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Histol Histopathol. 2006 Dec;21(12):1331-7. doi: 10.14670/HH-21.1331.

Fetal ocular movements and retinal cell differentiation: analysis employing DNA microarrays.

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1
Dalhousie University, Faculty of Medicine, Department of Anatomy and Neurobiology, Halifax, NS, Canada.

Abstract

As developmental biologists we study the role of fetal movements in providing continuity between prenatal and postnatal life. There are two major categories of fetal motility. The first category consists of movements that have an obvious effect on the survival or development of the fetus (e.g., changes of position, sucking and swallowing). The second category consists of fetal movements that anticipate postnatal functions. For example, fetal ocular movements (FOMs) predict postnatal eye function (e.g., motion vision) of the newborn and therefore represent an important indicator of fetal health. However, while the clinical significance of fetal motility is obvious, its biological significance is elusive. We propose to use retina of genetically modified mouse embryos to study the biological role of FOMs in the genesis of cell diversity and organ functional maturation. Our results have already demonstrated the importance of fetal eye motility in the differentiation of cholinergic amacrine cells (CACs) in the retina (Kablar, 2003). Apparently, these cells are sensitive to motion and also responsible for motion vision. In the current report, we suggest employing the unique opportunity provided by the mouse Myf5-/-:MyoD-/- knock-outs that lack skeletal musculature and FOMs, microarray analysis and the follow-up experiments to identify a group of candidate genes that are essential for the molecular regulation of CAC differentiation and in turn for the functional maturation of the visual system towards its ability to perform motion vision. Finally, the molecules identified via this approach may be important in the mechanochemical signal transduction pathways employed during the process of conversion of a mechanical stimulus into an instruction understandable by the developing retinal neurons and glia cells.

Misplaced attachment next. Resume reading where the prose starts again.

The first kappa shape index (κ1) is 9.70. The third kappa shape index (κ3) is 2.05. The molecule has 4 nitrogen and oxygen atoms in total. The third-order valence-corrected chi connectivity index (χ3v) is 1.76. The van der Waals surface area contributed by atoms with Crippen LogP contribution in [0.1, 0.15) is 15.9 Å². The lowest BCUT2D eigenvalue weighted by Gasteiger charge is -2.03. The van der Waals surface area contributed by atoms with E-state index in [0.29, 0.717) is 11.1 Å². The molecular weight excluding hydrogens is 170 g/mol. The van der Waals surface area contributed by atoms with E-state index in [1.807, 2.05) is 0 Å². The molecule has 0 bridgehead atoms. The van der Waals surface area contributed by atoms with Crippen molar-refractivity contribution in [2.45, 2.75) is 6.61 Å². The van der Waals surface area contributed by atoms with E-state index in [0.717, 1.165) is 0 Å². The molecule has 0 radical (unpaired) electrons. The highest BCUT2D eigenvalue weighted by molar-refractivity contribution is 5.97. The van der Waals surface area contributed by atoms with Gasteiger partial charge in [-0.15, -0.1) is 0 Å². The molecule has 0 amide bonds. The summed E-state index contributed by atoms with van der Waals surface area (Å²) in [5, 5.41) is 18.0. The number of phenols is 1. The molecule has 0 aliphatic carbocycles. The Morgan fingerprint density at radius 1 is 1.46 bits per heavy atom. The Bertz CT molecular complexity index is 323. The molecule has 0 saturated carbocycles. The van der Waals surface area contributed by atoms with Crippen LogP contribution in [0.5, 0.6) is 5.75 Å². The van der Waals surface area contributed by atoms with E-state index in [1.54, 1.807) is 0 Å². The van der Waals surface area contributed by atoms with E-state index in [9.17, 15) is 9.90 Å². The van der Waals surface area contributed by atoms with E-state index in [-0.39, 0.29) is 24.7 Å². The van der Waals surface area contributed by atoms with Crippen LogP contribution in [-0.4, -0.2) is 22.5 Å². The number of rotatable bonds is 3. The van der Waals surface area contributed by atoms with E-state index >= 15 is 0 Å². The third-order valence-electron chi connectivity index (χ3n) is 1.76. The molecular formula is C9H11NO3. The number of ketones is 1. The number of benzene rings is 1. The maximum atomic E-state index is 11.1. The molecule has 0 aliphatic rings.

PMID:
16977584
DOI:
10.14670/HH-21.1331
[Indexed for MEDLINE]
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